Hawaii Superferry (the first passenger-vehicle ferry between major Hawaiian islands) will stop its service after the state Supreme Court ruled it unfairly was allowed to bypass an environmental review. The state had exempted the Superferry from environmental review in 2005, but the Supreme Court later ruled that an environmental study was needed before the vessel could operate.
Critics have argued that Hawaiian Superferry’s 350-foot catamaran Alakai could harm whales and damage the area's fragile ecology.
The Honolulu Advertiser reports that Gov. Linda Lingle is saying she’ll ask the state Supreme Court to reconsider a decision that led to the shutdown of Hawaii Superferry, because the ruling could threaten other laws aimed at assisting particular groups. Earlier this week the Supreme Court ruled that a law allowing Superferry to operate before completion of a related environmental study was unconstitutional because the law was written specifically for Superferry.
Lingle is also concerned that the court's ruling wiped out the operating agreement with Superferry, which includes requiring the company to repay $40 million spent on state harbor improvements, and includes a clause that prevented Superferry from suing the state over the environmental review process or any judicial action.
Lingle said it was too early to talk about Superferry's future or how $40 million spent on state harbor improvements would be repaid if Superferry leaves the Islands. Lingle did note that Superferry wants the state to complete the environmental impact study.
Tom Fargo, President & CEO of Hawaii Superferry issued the following statement about Supreme Court ruling that forced the closing of Hawaii Superferry:
We would like to extend our gratitude to the more than 250,000 customers who have voyaged and booked with us and to all who have supported our service. I am especially grateful to the businesses that have sailed with us and now have apparently lost an economical alternative - Love's Bakery, CFI, Expeditors, FedEx, to name a few, as well as a host of smaller companies.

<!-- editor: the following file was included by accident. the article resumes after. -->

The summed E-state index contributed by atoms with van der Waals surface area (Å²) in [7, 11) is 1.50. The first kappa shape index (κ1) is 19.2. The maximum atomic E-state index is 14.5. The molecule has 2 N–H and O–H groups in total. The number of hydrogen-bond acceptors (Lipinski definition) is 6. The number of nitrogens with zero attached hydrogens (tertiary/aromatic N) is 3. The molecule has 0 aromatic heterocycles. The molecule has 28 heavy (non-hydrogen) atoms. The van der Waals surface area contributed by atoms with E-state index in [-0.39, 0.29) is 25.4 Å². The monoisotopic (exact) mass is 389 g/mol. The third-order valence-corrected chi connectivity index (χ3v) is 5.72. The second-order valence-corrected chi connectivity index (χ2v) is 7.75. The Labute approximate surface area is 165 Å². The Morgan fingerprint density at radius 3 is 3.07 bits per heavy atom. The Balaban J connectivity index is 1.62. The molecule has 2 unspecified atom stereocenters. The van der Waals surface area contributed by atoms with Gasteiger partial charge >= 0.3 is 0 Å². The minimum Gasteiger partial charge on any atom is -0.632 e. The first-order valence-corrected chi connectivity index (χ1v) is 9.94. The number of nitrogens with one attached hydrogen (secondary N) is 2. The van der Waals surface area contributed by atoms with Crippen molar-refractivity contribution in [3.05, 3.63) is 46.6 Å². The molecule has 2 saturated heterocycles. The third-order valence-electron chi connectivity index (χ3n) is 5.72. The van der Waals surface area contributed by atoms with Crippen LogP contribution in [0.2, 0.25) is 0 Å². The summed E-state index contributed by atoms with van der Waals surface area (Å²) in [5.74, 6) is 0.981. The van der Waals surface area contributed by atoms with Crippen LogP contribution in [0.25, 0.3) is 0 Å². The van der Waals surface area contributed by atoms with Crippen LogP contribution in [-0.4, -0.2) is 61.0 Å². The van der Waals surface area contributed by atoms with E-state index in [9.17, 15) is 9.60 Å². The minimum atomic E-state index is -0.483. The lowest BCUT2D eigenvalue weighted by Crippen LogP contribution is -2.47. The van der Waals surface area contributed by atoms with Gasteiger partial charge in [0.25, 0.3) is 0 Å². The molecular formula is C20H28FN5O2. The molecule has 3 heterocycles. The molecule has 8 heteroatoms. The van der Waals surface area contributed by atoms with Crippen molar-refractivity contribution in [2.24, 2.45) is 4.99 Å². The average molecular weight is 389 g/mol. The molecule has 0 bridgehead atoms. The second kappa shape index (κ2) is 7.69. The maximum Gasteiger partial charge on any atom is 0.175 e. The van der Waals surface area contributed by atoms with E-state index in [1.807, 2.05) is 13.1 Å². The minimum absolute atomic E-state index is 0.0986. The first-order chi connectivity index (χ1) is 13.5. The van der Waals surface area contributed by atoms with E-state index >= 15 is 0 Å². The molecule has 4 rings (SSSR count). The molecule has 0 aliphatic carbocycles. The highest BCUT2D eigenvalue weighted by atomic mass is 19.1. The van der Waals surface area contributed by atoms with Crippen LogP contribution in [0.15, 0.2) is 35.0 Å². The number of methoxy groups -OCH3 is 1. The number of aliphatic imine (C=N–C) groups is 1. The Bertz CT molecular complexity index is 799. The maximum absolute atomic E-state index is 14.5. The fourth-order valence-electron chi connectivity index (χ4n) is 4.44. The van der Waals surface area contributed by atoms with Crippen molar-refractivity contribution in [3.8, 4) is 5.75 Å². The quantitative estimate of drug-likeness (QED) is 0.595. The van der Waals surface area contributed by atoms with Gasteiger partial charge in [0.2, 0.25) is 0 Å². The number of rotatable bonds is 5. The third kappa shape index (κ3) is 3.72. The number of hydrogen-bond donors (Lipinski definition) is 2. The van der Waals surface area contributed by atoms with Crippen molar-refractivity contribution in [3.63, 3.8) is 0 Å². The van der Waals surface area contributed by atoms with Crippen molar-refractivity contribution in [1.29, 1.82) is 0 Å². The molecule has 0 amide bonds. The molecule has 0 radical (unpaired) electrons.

This is a difficult time for all of us. Our employees have been nothing but stellar in their dedication to our company and in their service to our customers and our community. I have been impressed with the commitment of our team in executing with great detail and energy all of our procedures to properly address environmental concerns and provide our passengers with the best customer service.
As I mentioned two days ago, we are hugely disappointed with the Supreme Court's decision that Act 2 is unconstitutional.
After a year of operations, including a successful winter season, we looked forward to the upcoming spring break with great energy and enthusiasm.
The problem before us today is there appears to be no short-term solution to this ruling. To conduct another EIS, even with the work done to date, and move it through legal review might take a year or so. Other options don't provide the certainty necessary to sustain a business.
As a result, we are going to have to go out and find other employment for Alakai, for now.
Obviously, this is not even close to our preferred outcome. We have believed from the start and continue to believe that there is a clear and unmet need for an Inter-Island High Speed Ferry System for the state. My hope, our hope, is that the conditions will eventually be such that we can realize that vision in Hawaii.
Hawaii Superferry also noted that it is in the process of calling all customers with near term bookings. Customers may also call 877-443-3779 or 808-853-4007 for immediate service.”